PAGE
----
- A reusable packaging pilot test, announced in October 2020, is expected to launch later this year at select Toronto restaurants.
- Tim Hortons is on the verge of fully phasing out the use of plastic straws at all of the nearly 4,000 Tim Hortons restaurants.
TORONTO – Even the smallest changes have the potential to make a big impact. That’s the inspiration behind Tims For Good, a sustainability platform designed to promote continuous improvement at Tim Hortons across three pillars: people and communities, food and beverage quality, and the planet.
“We’re committed to improving our sustainability practices every way we can, and today on Earth Day, we’re proud to share that we’re eliminating one billion single-use plastics this year, including by phasing out plastic straws,” says Paul Yang, Director of Sustainability and Packaging for Tim Hortons.
“We’re also doing a lot of little things that guests may not notice but add up to a huge impact. Like our easy-to-miss alteration to our latest napkins, which are made with 100 percent recycled fiber, require 25 percent less material to produce, and will help us save 900 tonnes of paper a year.”
Tim Hortons is on the verge of fully phasing out the use of plastic straws at all of the nearly 4,000 Tim Hortons restaurants across Canada, which is expected to eliminate the use of 300 million single-use plastics a year. The transition to paper straws began last year and all restaurants stopped receiving shipments of plastic straws as of January. More than 85 percent of restaurants have already converted to paper straws and it’s expected that all Tim Hortons restaurants will be offering guests paper straws by the end of May.
Including the transition to paper straws, we’re making positive improvements to more than three billion units of packaging this year.
“When it’s safe to do so, we’ll also return to encouraging guests to use reusable cups so we can together reduce the need for single-use cups,” says Yang. “In the meantime, we’re working on testing different paper cups made with 30 percent recycled materials and a cup with a compostable liner, and we’re also really excited about our upcoming Loop pilot project to test a returnable cup system.”
In October, Tim Hortons announced a partnership with TerraCycle’s zero-waste platform Loop to pilot a program that will give guests the option of paying a deposit and receiving reusable and returnable cups or food containers with their order. When guests are finished their drink or meal, they can return their reusable cups or food containers at a participating restaurant and have their deposit refunded. The reusable cups and food containers are then professionally cleaned and sanitized by Loop so they can be reused again and again. It’s anticipated that over time, the Loop platform would have a growing number of drop-off locations — both at Tim Hortons restaurants and elsewhere — that would make the program even more convenient for guests to participate in. The pilot test is expected to launch later this year at select Toronto restaurants.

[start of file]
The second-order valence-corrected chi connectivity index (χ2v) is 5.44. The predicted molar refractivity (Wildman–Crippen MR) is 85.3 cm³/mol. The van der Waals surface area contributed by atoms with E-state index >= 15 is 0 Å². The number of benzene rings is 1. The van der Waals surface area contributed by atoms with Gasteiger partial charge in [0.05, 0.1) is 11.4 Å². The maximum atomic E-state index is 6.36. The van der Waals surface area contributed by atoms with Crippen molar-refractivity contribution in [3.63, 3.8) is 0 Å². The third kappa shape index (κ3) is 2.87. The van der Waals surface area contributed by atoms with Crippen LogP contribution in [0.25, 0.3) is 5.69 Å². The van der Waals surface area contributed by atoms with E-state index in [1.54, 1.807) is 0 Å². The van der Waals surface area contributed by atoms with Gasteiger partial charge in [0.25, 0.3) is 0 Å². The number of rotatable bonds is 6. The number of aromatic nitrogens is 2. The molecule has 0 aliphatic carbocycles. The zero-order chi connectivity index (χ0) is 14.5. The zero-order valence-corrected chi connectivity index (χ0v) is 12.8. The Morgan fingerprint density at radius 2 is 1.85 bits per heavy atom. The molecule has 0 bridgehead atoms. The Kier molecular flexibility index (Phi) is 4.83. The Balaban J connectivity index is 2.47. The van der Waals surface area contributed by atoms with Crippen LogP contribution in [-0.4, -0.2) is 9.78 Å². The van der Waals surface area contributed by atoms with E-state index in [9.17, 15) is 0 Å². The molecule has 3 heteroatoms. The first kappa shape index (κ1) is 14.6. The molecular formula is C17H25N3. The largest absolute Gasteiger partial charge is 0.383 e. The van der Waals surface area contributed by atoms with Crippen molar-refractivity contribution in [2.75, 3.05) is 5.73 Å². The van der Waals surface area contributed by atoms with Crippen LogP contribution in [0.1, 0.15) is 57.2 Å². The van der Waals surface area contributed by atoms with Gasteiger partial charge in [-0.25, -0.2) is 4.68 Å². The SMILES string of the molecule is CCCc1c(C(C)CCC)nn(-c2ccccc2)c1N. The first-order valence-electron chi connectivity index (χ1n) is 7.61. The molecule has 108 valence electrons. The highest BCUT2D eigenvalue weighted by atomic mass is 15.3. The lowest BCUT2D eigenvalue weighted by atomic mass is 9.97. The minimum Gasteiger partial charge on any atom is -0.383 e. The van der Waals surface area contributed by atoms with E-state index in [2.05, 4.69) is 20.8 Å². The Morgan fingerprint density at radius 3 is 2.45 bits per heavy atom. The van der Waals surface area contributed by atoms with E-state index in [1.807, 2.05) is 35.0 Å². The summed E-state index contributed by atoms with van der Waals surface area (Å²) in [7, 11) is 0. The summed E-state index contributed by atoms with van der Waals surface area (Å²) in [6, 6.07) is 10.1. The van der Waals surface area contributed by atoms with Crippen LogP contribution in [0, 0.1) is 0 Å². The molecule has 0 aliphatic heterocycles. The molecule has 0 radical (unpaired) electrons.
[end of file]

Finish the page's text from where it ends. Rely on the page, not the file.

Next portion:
Earlier this year, the company also introduced new paper-based wrappers for sandwiches and bagels that are fully recyclable, while also cutting the use of paper by 17 percent annually. The new packaging is estimated to reduce more than 460 tonnes of plastic a year.
Tim Hortons has also developed new restaurant design standards for future renovations and new builds that aim to reduce energy consumption, water use, greenhouse gas emissions, and waste. Some of its green building initiatives include the use of recycling and composting programs, increased air ventilation, an electrical energy management system, low-flow automatic faucets and flush valves, and high-efficiency hand dryers.
For more information on Tims For Good visit timhortons.ca/tims-for-good